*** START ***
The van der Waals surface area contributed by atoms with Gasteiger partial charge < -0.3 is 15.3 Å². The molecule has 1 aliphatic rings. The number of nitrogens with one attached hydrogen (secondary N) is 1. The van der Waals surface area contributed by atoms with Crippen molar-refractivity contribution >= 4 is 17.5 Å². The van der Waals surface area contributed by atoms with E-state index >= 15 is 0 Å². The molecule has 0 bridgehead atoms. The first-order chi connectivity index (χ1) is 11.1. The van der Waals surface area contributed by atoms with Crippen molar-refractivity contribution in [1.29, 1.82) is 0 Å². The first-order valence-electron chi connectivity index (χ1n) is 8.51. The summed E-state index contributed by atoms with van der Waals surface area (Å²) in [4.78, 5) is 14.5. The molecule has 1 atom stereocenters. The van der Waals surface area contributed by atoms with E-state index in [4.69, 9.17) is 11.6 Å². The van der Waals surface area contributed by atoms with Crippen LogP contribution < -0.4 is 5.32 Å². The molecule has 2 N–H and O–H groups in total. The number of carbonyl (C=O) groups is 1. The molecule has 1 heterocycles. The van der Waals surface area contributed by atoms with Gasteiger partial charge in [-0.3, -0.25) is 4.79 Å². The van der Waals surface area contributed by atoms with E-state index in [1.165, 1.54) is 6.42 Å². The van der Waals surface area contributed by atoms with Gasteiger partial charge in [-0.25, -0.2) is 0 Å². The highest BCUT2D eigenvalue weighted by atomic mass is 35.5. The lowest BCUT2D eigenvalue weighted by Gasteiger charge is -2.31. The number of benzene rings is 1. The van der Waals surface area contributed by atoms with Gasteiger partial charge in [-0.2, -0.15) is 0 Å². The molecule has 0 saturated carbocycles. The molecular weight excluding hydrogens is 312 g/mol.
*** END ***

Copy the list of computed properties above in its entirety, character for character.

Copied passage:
The van der Waals surface area contributed by atoms with Gasteiger partial charge < -0.3 is 15.3 Å². The molecule has 1 aliphatic rings. The number of nitrogens with one attached hydrogen (secondary N) is 1. The van der Waals surface area contributed by atoms with Crippen molar-refractivity contribution >= 4 is 17.5 Å². The van der Waals surface area contributed by atoms with E-state index >= 15 is 0 Å². The molecule has 0 bridgehead atoms. The first-order chi connectivity index (χ1) is 11.1. The van der Waals surface area contributed by atoms with Crippen molar-refractivity contribution in [1.29, 1.82) is 0 Å². The first-order valence-electron chi connectivity index (χ1n) is 8.51. The summed E-state index contributed by atoms with van der Waals surface area (Å²) in [4.78, 5) is 14.5. The molecule has 1 atom stereocenters. The van der Waals surface area contributed by atoms with E-state index in [4.69, 9.17) is 11.6 Å². The van der Waals surface area contributed by atoms with Crippen LogP contribution < -0.4 is 5.32 Å². The molecule has 2 N–H and O–H groups in total. The number of carbonyl (C=O) groups is 1. The molecule has 1 heterocycles. The van der Waals surface area contributed by atoms with Gasteiger partial charge in [-0.3, -0.25) is 4.79 Å². The van der Waals surface area contributed by atoms with E-state index in [1.165, 1.54) is 6.42 Å². The van der Waals surface area contributed by atoms with Gasteiger partial charge in [-0.25, -0.2) is 0 Å². The highest BCUT2D eigenvalue weighted by atomic mass is 35.5. The lowest BCUT2D eigenvalue weighted by Gasteiger charge is -2.31. The number of benzene rings is 1. The van der Waals surface area contributed by atoms with Gasteiger partial charge in [-0.2, -0.15) is 0 Å². The molecule has 0 saturated carbocycles. The molecular weight excluding hydrogens is 312 g/mol.